Have you ever had the same bewildering, heartstopping LaLaLand moment when you thought your life was about one script, only to find it was about another? The disastrous finale to this year’s Oscar night just gave me another reason to love LaLaLand. It’s a film about dreams, after all, those that come true and those that don’t. It doesn’t matter that it didn’t win Best Picture in the end; it’s a film that outshines, regardless, and will become a classic everyone remembers.
Here in EngLand, the Brits somehow don’t get LaLaLand. They think it’s overrated and don’t understand what all the hype is about. One reviewer called it “banal.” Banal? I guess they didn’t grow up on the LA freeway like I did and think turning all that traffic into a song and dance number was the most joyous opening scene in movie history. Was I the only one out there who wanted to get up on my seat and dance on top of the cars with them? (I even applauded at the end and said out loud, “Yes!” to a packed cinema—oooh!) I suppose they never went to the planetarium at Griffith’s Observatory as a schoolchild, either, and sat gazing up at a curved ceiling full of stars. Maybe they didn’t have a grandmother like mine who took me to old movie houses on the LA city bus just because it was a different kind of thing to do.
I had a magical LA childhood, and that is the nostalgic pull of LaLaLand for me. Mary Poppins and The Sound of Music were my LaLaLand and I dreamed of Julie Andrews and becoming part of the magic (even though I couldn’t sing). My grandmother even arranged for me to meet a Hollywood agent who suggested I come back when my teeth were sorted out. My front teeth came in crooked which meant braces, and then we moved to Michigan. Bye bye, LaLaLand.
But I moved back, and so did my dream. I pursued it, the endless auditions and casting calls in which I was just another face in the crowd. The magic didn’t last, though, and neither did my dream. It’s not the lost dream that haunts me, but the lost magic. In LaLaLand, the bright, vivid colours, songs and dancing among the stars are not a response to dreams being fulfilled, but to falling in love while in pursuit of them. As soon as the lovers in the story go their separate ways, the colours fade. By the end, she is dressed in black, the color of mourning. Her dreams of success, although now fulfilled, re-emerge in a brilliantly colourful alternative dream sequence with the love she gave up and lost. The magic was never in the dream, but in discovering love.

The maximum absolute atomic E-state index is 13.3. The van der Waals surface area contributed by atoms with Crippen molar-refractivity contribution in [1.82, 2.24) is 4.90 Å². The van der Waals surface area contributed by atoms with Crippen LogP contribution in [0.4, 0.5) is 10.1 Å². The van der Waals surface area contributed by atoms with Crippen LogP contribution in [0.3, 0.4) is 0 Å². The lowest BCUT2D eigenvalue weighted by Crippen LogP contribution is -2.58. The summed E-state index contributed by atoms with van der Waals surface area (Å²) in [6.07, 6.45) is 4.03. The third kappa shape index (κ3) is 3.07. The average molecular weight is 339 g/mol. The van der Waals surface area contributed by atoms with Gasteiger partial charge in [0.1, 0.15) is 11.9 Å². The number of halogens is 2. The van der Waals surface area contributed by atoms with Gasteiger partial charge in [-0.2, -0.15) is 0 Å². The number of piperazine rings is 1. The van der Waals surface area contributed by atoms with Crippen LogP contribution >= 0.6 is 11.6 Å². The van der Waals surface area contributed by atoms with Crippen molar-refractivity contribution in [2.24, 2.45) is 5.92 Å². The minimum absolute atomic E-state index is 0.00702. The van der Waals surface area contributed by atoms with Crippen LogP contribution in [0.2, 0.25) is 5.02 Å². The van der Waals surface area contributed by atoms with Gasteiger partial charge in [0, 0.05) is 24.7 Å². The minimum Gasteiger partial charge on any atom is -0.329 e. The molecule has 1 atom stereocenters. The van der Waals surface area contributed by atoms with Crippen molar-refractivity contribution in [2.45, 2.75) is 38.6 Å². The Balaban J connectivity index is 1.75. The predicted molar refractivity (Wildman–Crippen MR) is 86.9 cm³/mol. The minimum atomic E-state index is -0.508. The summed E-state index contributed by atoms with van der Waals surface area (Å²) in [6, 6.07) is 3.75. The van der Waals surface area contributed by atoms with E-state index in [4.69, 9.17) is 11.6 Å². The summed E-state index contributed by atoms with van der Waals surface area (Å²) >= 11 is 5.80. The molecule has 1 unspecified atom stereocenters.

Certain people create magic in our lives just because of how they love us. My grandparents were such people. My Southern grandmother with her “Hey Sugah!” accent took me to the movies on a bus and made it an adventure. My Wisconsin grandfather and I made up stories together. He smelled of cigars and rural manhood, a past world that only ever existed when I was sitting on his lap and learning where stories came from. We all need and long for that kind of magic, not just when we are very young, but throughout our entire lives. It’s why we go to the movies, after all. We never outgrow the love of stories that color our world and take us somewhere beyond the ceiling of stars.
I left LA a second time in search of a new script for my life. It eventually took me to ZuluLand and now I live near a place called LammasLand. It’s a green country park in the middle of Cambridge in which cows sometimes graze next to the River Cam. There’s a huge children’s playground along with an equally vast paddling pool which is a major attraction during the summer months. My children grew up playing there along with frequent picnics. It’s the first place we go with any visiting friends who have small children.
Now, of course, our LammasLand children have ironically flown off to LaLaLand to seek their dreams. What stories will further script their lives remains to be seen. I find myself dreaming of beach walking in winter, the coastal drive to Santa Barbara, blue skies and strawberry fields, horseback riding in dusty foothills washed emerald green overnight by rain, and I long for home. LammasLand is a long way from LaLaLand. It was never part of the script, but that is the story of my life. I look back more and more at where I came from and can only be grateful for the journey. Who knows where it will lead next? The magic of stories will always be important for me. I will always be a LaLaLand girl.